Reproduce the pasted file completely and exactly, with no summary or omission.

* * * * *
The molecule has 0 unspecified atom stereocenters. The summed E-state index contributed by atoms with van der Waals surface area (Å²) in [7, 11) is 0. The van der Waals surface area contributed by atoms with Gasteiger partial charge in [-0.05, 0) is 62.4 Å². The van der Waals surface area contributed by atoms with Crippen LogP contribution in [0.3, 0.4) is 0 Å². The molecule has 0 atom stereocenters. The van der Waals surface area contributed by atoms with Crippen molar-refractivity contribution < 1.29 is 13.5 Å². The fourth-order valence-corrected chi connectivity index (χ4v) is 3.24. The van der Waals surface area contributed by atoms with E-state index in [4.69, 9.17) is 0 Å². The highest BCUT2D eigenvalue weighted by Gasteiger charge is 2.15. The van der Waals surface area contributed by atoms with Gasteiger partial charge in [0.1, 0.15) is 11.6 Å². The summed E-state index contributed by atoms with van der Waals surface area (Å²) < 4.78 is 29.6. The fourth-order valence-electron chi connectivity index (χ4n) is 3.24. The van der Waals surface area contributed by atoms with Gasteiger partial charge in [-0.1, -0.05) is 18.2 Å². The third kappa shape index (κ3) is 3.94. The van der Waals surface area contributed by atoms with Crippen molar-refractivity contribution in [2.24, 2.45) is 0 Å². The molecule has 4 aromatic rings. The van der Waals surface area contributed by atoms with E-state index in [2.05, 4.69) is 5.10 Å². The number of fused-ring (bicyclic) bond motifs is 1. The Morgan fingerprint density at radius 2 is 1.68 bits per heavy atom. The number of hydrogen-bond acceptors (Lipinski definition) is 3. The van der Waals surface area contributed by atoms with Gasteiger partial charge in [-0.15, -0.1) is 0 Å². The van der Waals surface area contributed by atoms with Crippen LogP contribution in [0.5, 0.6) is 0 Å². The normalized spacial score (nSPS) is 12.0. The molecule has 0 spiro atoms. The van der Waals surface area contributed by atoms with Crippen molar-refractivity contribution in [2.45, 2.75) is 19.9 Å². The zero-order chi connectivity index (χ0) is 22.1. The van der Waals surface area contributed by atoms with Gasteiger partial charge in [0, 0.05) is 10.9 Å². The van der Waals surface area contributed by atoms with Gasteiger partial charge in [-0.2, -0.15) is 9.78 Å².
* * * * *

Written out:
The molecule has 0 unspecified atom stereocenters. The summed E-state index contributed by atoms with van der Waals surface area (Å²) in [7, 11) is 0. The van der Waals surface area contributed by atoms with Gasteiger partial charge in [-0.05, 0) is 62.4 Å². The van der Waals surface area contributed by atoms with Crippen LogP contribution in [0.3, 0.4) is 0 Å². The molecule has 0 atom stereocenters. The van der Waals surface area contributed by atoms with Crippen molar-refractivity contribution < 1.29 is 13.5 Å². The fourth-order valence-corrected chi connectivity index (χ4v) is 3.24. The van der Waals surface area contributed by atoms with E-state index in [4.69, 9.17) is 0 Å². The highest BCUT2D eigenvalue weighted by Gasteiger charge is 2.15. The van der Waals surface area contributed by atoms with Gasteiger partial charge in [0.1, 0.15) is 11.6 Å². The summed E-state index contributed by atoms with van der Waals surface area (Å²) < 4.78 is 29.6. The fourth-order valence-electron chi connectivity index (χ4n) is 3.24. The van der Waals surface area contributed by atoms with Gasteiger partial charge in [-0.1, -0.05) is 18.2 Å². The third kappa shape index (κ3) is 3.94. The van der Waals surface area contributed by atoms with Crippen molar-refractivity contribution in [2.24, 2.45) is 0 Å². The molecule has 4 aromatic rings. The van der Waals surface area contributed by atoms with E-state index in [2.05, 4.69) is 5.10 Å². The number of fused-ring (bicyclic) bond motifs is 1. The Morgan fingerprint density at radius 2 is 1.68 bits per heavy atom. The number of hydrogen-bond acceptors (Lipinski definition) is 3. The van der Waals surface area contributed by atoms with Gasteiger partial charge in [-0.15, -0.1) is 0 Å². The van der Waals surface area contributed by atoms with Crippen LogP contribution in [0.5, 0.6) is 0 Å². The normalized spacial score (nSPS) is 12.0. The molecule has 0 spiro atoms. The van der Waals surface area contributed by atoms with Crippen molar-refractivity contribution in [2.45, 2.75) is 19.9 Å². The zero-order chi connectivity index (χ0) is 22.1. The van der Waals surface area contributed by atoms with Gasteiger partial charge in [0, 0.05) is 10.9 Å². The van der Waals surface area contributed by atoms with Gasteiger partial charge in [-0.2, -0.15) is 9.78 Å².